Surrey batsman Laurie Evans believes the return of fans for this year’s Vitality Blast can help bring the fun back to the sport after a tough 12 months.
The coronavirus pandemic meant virtually all of last season’s tournament was played behind closed doors, with only one match able to take place in front of a crowd, but another step towards normality occurred last week when spectators were at Lord’s to watch England face New Zealand in the first Test.
Around 6,500 people were present for each day, with the country now in stage three of the Government’s roadmap out of lockdown which has meant a small number of supporters have attended LV= Insurance County Championship matches since more rules were relaxed on May 17.
Evans was one of many cricketers who relished the return of a small crowd and cannot wait for more to come through the turnstiles for the start of the domestic Twenty20 season.
He told the PA news agency: “It made such a difference to hear the roar when you hit a boundary or took a wicket and it will be even better in T20 because you live off that adrenaline whilst you are out there, so I’m buzzing and excited for it to all come back.”
While the Vitality Blast gets under way on Wednesday, Surrey have to wait a day later before they visit London rivals Middlesex in a South Group opener at Lord’s where a 25 per cent capacity will be present.
Only one game in last season’s competition took place with a crowd and that was on the other side of the River Thames when Hampshire visited the Kia Oval on September 3 with around 2,500 spectators in attendance as part of the Government’s pilot test events at the time.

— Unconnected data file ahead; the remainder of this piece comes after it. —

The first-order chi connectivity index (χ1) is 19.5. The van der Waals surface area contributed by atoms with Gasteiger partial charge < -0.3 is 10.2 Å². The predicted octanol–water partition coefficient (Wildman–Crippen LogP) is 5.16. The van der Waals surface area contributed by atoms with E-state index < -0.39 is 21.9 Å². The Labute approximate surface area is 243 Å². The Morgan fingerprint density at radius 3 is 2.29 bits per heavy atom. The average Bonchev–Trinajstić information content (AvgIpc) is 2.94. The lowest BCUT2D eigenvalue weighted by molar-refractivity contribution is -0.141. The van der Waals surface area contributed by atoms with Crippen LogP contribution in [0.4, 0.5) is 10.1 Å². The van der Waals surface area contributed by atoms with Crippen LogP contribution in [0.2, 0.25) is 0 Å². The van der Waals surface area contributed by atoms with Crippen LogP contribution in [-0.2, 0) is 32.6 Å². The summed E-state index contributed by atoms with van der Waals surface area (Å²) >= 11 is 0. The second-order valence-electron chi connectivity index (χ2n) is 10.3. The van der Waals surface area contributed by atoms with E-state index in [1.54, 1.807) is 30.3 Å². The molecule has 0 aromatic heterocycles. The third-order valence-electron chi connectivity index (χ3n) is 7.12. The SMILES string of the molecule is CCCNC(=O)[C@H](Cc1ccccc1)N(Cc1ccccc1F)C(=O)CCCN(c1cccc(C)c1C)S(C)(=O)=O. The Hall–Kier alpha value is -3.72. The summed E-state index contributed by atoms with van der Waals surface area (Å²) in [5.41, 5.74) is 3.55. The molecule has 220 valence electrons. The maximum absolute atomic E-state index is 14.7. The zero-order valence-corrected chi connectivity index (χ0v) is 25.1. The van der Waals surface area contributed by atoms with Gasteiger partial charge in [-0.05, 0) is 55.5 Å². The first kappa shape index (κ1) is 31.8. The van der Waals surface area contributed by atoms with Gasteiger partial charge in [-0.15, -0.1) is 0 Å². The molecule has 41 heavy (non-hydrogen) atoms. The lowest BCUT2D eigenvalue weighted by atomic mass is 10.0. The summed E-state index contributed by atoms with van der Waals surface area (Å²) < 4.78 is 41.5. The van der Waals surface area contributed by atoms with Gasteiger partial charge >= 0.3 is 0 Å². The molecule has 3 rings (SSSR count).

It proved a false dawn, with a rise in coronavirus cases further spelling the end of the fans’ anticipated return and it was not until last month when applause for a boundary or wicket could be heard in cricket grounds across the country.
Top-order batsman Evans added: “I listened to the Test match and heard about how Lord’s has changed a lot and it was great to hear a crowd. It is a London derby to start so that is always good and we’re looking forward to it.”
Runners-up to Nottinghamshire in a rain-affected final last October, Surrey – winners of the inaugural tournament in 2003 – are eager to end their long wait for more success in the sprint format.
A poor start to the 18th edition of the competition threatened to wreck their chances completely, but the return of fans for Hampshire’s visit inspired a maiden victory which proved the catalyst for a nine-game winning streak that took them to within touching distance of silverware.
“There is always that added bit of expectation because of everything that goes with playing for Surrey,” Evans explained.
“As a player you have to live up to it and I really enjoy that. I guess the other sides will have overseas players this time and maybe some who were in the extended England bubble last summer, so the standard will be better.
“It would be foolish to think we will waltz through the group stage and win nine on the bounce, so we need to build on what we did last year and start again almost.”
Credit: PA / Picture: Getty Images